9. 10. Strengths brought to the collaboration <ul><li>Librarians took pride in their insights into technology and information skills (60% of strengths identified) </li></ul><ul><li>Teachers referred to curriculum knowledge, pedagogical skills, collaboration and social skills (63% of strengths identified). </li></ul><ul><li>Characteristics such as divergent and convergent thinking, creativity, flexibility, openness to experience, organization, planning were regarded as important traits that facilitated the working process by both partners. </li></ul><ul><li>COMPLEMENTARITY OF EXPERTISE; FLEXIBILITY OF OPERATION </li></ul>
  10. 11. What participants hoped to gain through collaboration <ul><li>Teachers </li></ul><ul><li>Improved pedagogy, content knowledge, better understanding of curriculum (55% of gains identified) </li></ul><ul><li>Resources, technology help or support from librarian to meet teachers’ needs for students (26%) </li></ul><ul><li>Affective reason, eg friendship, relationship with colleague, have fun (9%) </li></ul><ul><li>OPPORTUNITY TO DEVELOP TEACHING AND INSTRUCTIONAL SKILLS </li></ul><ul><li>School Librarians </li></ul><ul><li>Integrated notion of library as part of the educational milieu, marketing, model best practice for libraries, (44% of gains identified) </li></ul><ul><li>Improved pedagogy of information literacy (27%) </li></ul><ul><li>Improved status of librarian, demonstrate importance (13%) </li></ul><ul><li>Affective reason, eg friendship, relationship with colleague, have fun (10%) </li></ul><ul><li>OPPORTUNITY TO PROMOTE OWN PROFESSIONALISM, ROLE AND LIBRARY SERVICES </li></ul>
  11. 12. What participants hoped the students would gain through the collaboration <ul><li>Teachers </li></ul><ul><li>students to learn curriculum content </li></ul><ul><li>increased information literacy skills </li></ul><ul><li>Increased depth, better quality of learning </li></ul><ul><li>School Librarians </li></ul><ul><li>students to develop information literacy </li></ul><ul><li>students to develop a better perception of the library and the librarian </li></ul>Mutuality of Intent?
  12. 13. Initial Concerns & Solutions trying to organize the work as much as possible, or approaching it with a positive attitude Previous experience with maintenance of commitment Doubt of partner/colleague (only librarians) building a good working relationship by committing to the team work and helping each other previous experience; lack of experience Interaction with partner discussion and communication or by investing in building a good working relationship Lack of experience Professional ability / acceptance by partner (mostly librarians) Building knowledge of library guidelines / standards Lack of knowledge of project specifics, implementing the teaching Project concerns, instructional design (mostly teachers) flexibility and adjustment, often working outside regular hours, prioritizing; principal awareness & support Infrastructures, “how things work, and is this workable” Time & scheduling (concern ranked high and equally shared) Solution Reason Initial concerns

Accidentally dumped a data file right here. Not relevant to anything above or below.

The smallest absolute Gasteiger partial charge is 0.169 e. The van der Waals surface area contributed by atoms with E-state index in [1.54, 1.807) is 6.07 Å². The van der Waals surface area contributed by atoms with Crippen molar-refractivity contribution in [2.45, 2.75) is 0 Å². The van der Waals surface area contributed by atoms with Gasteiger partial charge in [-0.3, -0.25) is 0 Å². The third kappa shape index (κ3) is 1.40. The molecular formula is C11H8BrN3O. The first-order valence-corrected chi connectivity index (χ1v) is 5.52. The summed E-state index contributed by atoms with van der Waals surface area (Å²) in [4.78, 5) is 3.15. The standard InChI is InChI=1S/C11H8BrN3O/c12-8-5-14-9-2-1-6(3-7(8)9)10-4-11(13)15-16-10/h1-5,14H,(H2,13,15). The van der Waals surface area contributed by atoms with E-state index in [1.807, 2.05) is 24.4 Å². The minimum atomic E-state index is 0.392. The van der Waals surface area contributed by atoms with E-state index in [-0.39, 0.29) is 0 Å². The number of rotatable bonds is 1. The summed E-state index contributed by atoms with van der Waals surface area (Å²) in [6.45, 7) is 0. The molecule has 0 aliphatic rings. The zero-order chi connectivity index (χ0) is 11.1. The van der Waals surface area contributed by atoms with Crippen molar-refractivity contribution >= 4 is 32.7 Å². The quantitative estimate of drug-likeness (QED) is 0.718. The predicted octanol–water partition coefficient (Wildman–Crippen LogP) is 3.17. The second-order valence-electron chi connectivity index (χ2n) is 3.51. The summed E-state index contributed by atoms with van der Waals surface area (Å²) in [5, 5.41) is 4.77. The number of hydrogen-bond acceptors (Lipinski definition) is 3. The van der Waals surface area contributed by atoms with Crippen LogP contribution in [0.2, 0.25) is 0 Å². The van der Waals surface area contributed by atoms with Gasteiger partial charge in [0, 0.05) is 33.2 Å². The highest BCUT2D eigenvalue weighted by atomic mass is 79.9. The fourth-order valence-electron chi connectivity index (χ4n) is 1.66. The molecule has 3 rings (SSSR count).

13. 14. Strengths and difficulties in teaching together Misadventures, unexpected situations, issues arise (8%) Students not motivated, not up for it (11%) Features inherent in the project, e. g. took longer than expected (13%) Time, scheduling (30% of difficulties identified) DIFFICULTIES Individualized attention to students, differentiated instruction (mainly SL) Class management Affective side, reassurance, support, enjoyment, confidence, discussion Learning new skills/content from partner, the others’ skills Team approach, connecting two areas of expertise (dominant) STRENGTHS
  14. 15. Factors Behind the Success of the Collaboration <ul><li>Good team dynamics, chemistry, commitment to developing and maintaining the relationship </li></ul><ul><li>Preparations, organization, effort </li></ul><ul><li>Motivation, dedication, engagement, vision, enthusiasm, commitment, drive </li></ul><ul><li>Seeing student efforts, feedback, reinforcement </li></ul><ul><li>Flexibility, creativity, openness to try on new things, adaptability, ability to enjoy </li></ul><ul><li>Recognizing knowledge, expertise, skills, strengths of other person or both </li></ul><ul><li>Community support </li></ul>